Cars in D.C.: To inspect or not to inspect?
Like so many cities and states across the country, the District has desperately been trying to find ways to trim its budget during the recession. Last year, the Fenty administration proposed, and the D.C. Council approved, eliminating the safety inspections that had been required of all private vehicles--a move the city says saves taxpayers $400,000 annually.
But that doesn’t mean D.C. residents get out of taking their car to the inspection station every two years; there’s still a federally-mandated emissions test. And even though the safety inspection is no more, there hasn’t been a break in the price. We revisited the issue last week to see what drivers thought—and the story produced some reaction.
The Washington City Paper chimed in, saying: “Like it or not, the D.C. inspection program was rigorous, spotting just about everything that could go wrong with your car, from front brakes to rear brakes to lighting to wipers and so on. There's no way the regime didn't make for safer highways. Just no way.”
Reader Ruth E. Thaler-Carter agreed: “For the District to cancel vehicle inspections is INSANE! Vehicle inspections are often the only way of knowing that one's car is safe and in good shape. If the District does not want to handle the process, it could hand the work off to (certified) area service stations, as is done in many other states.”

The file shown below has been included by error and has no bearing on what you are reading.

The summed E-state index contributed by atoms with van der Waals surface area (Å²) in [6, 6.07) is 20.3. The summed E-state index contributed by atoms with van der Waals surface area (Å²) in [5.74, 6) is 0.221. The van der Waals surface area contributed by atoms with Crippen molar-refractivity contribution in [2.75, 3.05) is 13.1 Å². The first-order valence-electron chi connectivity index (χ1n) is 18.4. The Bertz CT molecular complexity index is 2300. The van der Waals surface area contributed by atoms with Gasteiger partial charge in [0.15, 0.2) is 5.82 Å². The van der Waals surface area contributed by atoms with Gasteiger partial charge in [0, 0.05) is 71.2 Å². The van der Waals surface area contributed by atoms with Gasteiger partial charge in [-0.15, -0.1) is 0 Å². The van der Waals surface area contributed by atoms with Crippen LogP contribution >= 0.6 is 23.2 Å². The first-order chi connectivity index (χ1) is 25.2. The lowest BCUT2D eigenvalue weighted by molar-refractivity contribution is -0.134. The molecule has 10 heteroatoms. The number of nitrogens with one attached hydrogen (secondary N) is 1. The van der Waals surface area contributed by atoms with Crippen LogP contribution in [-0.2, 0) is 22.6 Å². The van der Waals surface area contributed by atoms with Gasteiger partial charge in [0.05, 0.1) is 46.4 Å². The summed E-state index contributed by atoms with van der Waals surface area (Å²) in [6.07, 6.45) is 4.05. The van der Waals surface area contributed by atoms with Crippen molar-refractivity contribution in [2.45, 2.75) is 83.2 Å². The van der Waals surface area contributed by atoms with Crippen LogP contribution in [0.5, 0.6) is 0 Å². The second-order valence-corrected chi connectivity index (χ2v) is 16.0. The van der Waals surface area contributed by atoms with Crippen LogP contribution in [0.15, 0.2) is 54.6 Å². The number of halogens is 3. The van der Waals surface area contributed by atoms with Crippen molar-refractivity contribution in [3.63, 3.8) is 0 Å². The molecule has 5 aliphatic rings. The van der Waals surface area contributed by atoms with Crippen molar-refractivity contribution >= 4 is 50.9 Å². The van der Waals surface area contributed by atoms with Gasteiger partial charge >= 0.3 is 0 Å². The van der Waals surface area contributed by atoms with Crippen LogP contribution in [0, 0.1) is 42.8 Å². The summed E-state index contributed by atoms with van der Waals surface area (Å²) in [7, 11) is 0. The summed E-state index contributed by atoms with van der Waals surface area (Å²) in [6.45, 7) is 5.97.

To defend the cut, the city has pointed to studies concluding that inspections don’t always make roads safer. James R. Campbell of Arlington thinks so too and called the inspections “a waste of time and money" that serves "no real purpose except to give repair facilities an excuse to falsely demand that unneeded repairs be made.”
Meanwhile, council member Jim Graham (D-Ward 1) read The Post's story and fired off an email to Lucinda M. Babers, director of the city’s Department of Motor Vehicles, saying, “It is now time to assess what impact this has had on safety and service, and revisit the issue if need be.” He asked for more information about the amount of time spent in line at the inspection station and whether there was any correlation between the program and safety, among other things.
He promises to report back to us with results.
Stay tuned. Meantime, let us know what you think: Should the city inspect private vehicles or not?
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